The deal, which was announced on October, will result in a one-off pre-tax charge of 240 million euros ($299 million) for Lufthansa. It will allow Lufthansa to reduce its annual IT costs by around 70 million euros a year.

Under the planned deal, Lufthansa will outsource all its IT infrastructure services to IBM under a seven-year deal and the U.S. firm will take over the airline’s IT infrastructure division, currently part of Lufthansa Systems.

The transaction was examined by the European Commission under the normal merger review procedure.


Indian IT companies lag behind global peers in SaaS space

December 12th, 2014

The rise of software-as-a-service cloud delivery model poses a threat to the dominance of the homegrown software exporters as most of them lag behind the foreign companies, including IBM and Accenture in offering services to customers.Outsourcing12

Although significant investments are currently being made by Infosys and Wipro in strengthening their cloud offerings, some of the fastest growing SaaS firms globally do not even name any of the country’s largest IT firms as their strategic partners.

“We’ve got strong partnerships with Deloitte and Accenture and IBM and increasingly, PWC and KPMG, Towers Watson and Aon Hewitt,” said Aneel Bhusri, co-founder and co-CEO of Workday, in an analyst call last month, underlining the fact none of the Indian tech giants made the list.

For now, Indian companies are catching up with the foreign IT firms, as Wipro entered into a partnership with Workday in 2011, three years after Accenture first became Workday’s global deployment partner.

“We are there but we may not be matching them (IBM, Accenture)…It requires a lot of investments. They are ahead of us,” said Satishchandra Doreswamy, chief business operations officer at Wipro. “(But) we are also picking up…we are currently building cloud business platforms.”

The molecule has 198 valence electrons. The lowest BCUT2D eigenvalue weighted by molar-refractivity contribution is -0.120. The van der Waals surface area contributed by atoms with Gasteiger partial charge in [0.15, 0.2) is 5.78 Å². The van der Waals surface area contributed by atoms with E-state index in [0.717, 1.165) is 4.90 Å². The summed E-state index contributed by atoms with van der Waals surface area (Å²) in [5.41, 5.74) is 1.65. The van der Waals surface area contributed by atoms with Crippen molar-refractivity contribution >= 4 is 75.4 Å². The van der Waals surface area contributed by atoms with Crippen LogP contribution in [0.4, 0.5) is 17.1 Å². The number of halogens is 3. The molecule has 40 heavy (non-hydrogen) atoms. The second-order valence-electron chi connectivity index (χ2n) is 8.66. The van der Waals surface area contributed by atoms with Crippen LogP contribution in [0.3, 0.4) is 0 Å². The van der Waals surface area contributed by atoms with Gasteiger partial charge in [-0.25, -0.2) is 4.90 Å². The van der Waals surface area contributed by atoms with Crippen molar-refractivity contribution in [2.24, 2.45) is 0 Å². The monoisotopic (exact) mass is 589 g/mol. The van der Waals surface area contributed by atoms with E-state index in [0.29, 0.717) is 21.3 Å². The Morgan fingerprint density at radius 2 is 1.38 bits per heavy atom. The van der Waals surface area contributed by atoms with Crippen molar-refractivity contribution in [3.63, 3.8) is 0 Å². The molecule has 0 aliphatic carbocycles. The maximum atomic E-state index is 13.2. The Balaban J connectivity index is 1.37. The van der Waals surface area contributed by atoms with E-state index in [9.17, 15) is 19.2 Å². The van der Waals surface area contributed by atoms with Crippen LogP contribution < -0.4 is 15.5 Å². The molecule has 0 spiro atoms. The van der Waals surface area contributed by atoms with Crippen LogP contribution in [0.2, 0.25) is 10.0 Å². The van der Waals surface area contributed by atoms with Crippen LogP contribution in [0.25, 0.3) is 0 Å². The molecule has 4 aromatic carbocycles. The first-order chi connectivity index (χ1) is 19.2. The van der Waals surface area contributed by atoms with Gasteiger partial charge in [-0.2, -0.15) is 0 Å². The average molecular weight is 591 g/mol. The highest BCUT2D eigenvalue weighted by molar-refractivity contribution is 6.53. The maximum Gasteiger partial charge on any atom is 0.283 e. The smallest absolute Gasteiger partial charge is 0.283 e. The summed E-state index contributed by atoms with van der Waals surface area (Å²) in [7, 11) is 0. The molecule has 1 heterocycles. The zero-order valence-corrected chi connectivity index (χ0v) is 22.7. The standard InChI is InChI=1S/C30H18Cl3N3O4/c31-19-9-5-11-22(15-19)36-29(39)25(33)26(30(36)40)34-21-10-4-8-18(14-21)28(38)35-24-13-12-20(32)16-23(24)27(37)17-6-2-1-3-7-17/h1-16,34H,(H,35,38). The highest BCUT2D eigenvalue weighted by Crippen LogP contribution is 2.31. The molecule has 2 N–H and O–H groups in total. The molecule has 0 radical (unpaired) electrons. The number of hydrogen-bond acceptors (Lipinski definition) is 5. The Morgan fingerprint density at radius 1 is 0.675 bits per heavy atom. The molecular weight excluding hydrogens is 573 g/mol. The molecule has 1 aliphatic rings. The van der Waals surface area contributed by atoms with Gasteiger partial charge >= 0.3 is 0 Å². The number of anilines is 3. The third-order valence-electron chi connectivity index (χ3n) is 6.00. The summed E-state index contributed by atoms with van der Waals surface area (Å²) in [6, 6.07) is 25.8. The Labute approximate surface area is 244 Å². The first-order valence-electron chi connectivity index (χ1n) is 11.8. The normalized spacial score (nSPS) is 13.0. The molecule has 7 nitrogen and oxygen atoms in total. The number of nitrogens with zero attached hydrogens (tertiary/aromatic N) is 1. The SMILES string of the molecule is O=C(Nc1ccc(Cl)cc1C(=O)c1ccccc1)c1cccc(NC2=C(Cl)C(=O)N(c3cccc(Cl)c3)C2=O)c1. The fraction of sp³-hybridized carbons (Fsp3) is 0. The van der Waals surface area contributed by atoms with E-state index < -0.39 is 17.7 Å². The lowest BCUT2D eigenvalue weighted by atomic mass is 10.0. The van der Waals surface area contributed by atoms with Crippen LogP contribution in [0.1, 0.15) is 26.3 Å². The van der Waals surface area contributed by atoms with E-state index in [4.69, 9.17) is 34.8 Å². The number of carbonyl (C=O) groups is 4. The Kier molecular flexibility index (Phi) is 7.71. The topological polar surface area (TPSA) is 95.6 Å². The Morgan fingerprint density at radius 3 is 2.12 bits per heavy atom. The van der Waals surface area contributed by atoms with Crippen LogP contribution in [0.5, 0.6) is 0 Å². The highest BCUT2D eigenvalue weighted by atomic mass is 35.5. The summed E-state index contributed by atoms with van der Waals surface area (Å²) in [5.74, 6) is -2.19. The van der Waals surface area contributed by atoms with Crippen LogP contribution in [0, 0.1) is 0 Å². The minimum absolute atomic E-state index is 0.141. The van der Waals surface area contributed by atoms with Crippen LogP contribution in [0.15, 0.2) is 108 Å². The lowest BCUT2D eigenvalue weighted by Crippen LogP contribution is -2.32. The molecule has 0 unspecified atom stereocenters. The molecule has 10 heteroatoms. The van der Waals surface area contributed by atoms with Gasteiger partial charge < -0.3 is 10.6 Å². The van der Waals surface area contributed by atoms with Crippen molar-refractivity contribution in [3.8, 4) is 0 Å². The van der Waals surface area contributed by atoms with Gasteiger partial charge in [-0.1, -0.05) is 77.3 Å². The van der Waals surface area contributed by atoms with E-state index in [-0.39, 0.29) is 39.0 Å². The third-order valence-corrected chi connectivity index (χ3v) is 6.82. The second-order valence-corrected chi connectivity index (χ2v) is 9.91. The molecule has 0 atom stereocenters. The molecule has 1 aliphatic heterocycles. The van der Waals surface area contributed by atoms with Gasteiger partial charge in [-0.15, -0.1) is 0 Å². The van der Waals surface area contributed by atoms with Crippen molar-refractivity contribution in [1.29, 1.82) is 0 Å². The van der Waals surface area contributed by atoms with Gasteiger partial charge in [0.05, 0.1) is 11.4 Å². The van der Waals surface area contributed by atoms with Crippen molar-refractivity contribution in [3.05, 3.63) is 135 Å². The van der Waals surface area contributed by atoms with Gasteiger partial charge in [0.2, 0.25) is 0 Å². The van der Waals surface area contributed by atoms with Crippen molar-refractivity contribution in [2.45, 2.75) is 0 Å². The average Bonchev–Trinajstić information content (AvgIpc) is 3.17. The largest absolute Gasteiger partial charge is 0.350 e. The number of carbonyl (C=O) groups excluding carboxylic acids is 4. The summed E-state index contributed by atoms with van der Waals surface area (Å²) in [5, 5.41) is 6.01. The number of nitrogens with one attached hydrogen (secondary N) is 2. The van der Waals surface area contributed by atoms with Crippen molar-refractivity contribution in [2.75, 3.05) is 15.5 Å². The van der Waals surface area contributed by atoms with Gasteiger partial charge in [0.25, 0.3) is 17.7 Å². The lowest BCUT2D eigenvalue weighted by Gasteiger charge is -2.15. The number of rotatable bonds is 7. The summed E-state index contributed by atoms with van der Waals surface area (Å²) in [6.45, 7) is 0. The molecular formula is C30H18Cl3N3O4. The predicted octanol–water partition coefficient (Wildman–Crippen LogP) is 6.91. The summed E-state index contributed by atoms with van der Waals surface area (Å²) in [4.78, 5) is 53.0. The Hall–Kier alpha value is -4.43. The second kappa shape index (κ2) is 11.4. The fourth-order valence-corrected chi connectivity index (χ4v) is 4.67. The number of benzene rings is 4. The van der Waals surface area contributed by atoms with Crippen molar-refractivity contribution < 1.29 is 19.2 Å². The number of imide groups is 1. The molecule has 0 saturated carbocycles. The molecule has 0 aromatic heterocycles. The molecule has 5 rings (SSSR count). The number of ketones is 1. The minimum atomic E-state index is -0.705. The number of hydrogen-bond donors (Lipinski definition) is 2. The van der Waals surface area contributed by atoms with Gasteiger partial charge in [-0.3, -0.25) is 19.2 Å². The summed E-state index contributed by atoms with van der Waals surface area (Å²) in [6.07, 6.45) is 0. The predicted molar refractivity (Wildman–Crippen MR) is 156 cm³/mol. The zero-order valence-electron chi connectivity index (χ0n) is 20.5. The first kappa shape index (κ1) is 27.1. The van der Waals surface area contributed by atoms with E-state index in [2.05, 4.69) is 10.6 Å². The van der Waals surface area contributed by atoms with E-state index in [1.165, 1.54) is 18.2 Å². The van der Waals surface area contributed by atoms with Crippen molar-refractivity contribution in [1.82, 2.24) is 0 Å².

Software-as-a-service, in which companies pay for software based on their usage, is expected to top $22 billion through 2015, up from about $14 billion in 2012, according to research firm Gartner.

The impact of this is most visible in Indian tech giants losing out to global software exporters when it comes to migrating existing infrastructure to cloud model. One of the examples is when IBM won a 10-year, multi-billion dollar deal to provide computer infrastructure services to Dutch bank ABN Amro running on its cloud systems. As in most deals, the biggest names, including Infosys and Wipro were in the race to bag this contract.

Another wrinkle for Indian tech majors is the inability to offer IPs in cloud space which can help them bag large contracts when competing for large deals.

“We have acquired industry leading cloud intellectual properties (IPs) which help us provide our customers with a strong orchestration layer to manage diverse cloud platforms in a seamless manner,” claims Anand Sankaran, president, Infrastructure and cloud computing at privately-held Dell services.

For this reason, some analysts believe cloud could pose a long-term challenge, capping upside potential in a sector growing at 13-14% annually.

“In the long run (5-10 years), we think cloud will eat into the enterprise application services (EAS) revenues of India’s IT services companies (15-20% of total), assuming ‘ERP on cloud’ becomes a reality,” Yogesh Aggarwal, an analyst with HSBC Securities said in a report dated November 25. “In the near term, the risk is more manageable at just 5-6% of total business, as cloud companies have achieved little in terms of operating metrics.”